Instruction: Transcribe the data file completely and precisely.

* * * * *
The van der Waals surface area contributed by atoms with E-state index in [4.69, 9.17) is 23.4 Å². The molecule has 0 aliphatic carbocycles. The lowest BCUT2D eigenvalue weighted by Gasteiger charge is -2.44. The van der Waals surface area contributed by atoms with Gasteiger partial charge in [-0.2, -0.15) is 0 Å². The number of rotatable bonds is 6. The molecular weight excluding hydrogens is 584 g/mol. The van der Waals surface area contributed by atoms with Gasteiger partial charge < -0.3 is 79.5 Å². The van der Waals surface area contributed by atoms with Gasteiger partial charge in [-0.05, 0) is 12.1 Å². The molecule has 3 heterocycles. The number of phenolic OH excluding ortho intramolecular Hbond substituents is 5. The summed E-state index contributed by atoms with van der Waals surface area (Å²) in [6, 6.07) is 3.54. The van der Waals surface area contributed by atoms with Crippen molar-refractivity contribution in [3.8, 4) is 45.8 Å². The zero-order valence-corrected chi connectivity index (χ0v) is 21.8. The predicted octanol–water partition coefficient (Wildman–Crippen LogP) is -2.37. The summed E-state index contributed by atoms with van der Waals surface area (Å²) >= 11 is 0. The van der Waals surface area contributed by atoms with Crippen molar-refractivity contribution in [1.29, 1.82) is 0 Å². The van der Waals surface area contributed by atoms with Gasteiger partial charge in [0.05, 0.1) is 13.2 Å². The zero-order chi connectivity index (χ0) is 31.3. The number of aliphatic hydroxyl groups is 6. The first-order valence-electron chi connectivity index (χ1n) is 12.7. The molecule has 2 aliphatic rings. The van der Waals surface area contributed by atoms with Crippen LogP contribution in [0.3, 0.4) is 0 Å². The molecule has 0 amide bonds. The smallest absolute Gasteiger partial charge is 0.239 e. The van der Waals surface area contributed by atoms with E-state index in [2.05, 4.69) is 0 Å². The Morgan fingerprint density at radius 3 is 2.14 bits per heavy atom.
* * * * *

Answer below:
The van der Waals surface area contributed by atoms with E-state index in [4.69, 9.17) is 23.4 Å². The molecule has 0 aliphatic carbocycles. The lowest BCUT2D eigenvalue weighted by Gasteiger charge is -2.44. The van der Waals surface area contributed by atoms with Gasteiger partial charge in [-0.2, -0.15) is 0 Å². The number of rotatable bonds is 6. The molecular weight excluding hydrogens is 584 g/mol. The van der Waals surface area contributed by atoms with Gasteiger partial charge < -0.3 is 79.5 Å². The van der Waals surface area contributed by atoms with Gasteiger partial charge in [-0.05, 0) is 12.1 Å². The molecule has 3 heterocycles. The number of phenolic OH excluding ortho intramolecular Hbond substituents is 5. The summed E-state index contributed by atoms with van der Waals surface area (Å²) in [6, 6.07) is 3.54. The van der Waals surface area contributed by atoms with Crippen molar-refractivity contribution in [3.8, 4) is 45.8 Å². The zero-order valence-corrected chi connectivity index (χ0v) is 21.8. The predicted octanol–water partition coefficient (Wildman–Crippen LogP) is -2.37. The summed E-state index contributed by atoms with van der Waals surface area (Å²) >= 11 is 0. The van der Waals surface area contributed by atoms with Crippen molar-refractivity contribution in [1.29, 1.82) is 0 Å². The van der Waals surface area contributed by atoms with Gasteiger partial charge in [0.05, 0.1) is 13.2 Å². The zero-order chi connectivity index (χ0) is 31.3. The number of aliphatic hydroxyl groups is 6. The first-order valence-electron chi connectivity index (χ1n) is 12.7. The molecule has 2 aliphatic rings. The van der Waals surface area contributed by atoms with Crippen LogP contribution in [0.3, 0.4) is 0 Å². The molecule has 0 amide bonds. The smallest absolute Gasteiger partial charge is 0.239 e. The van der Waals surface area contributed by atoms with E-state index in [2.05, 4.69) is 0 Å². The Morgan fingerprint density at radius 3 is 2.14 bits per heavy atom.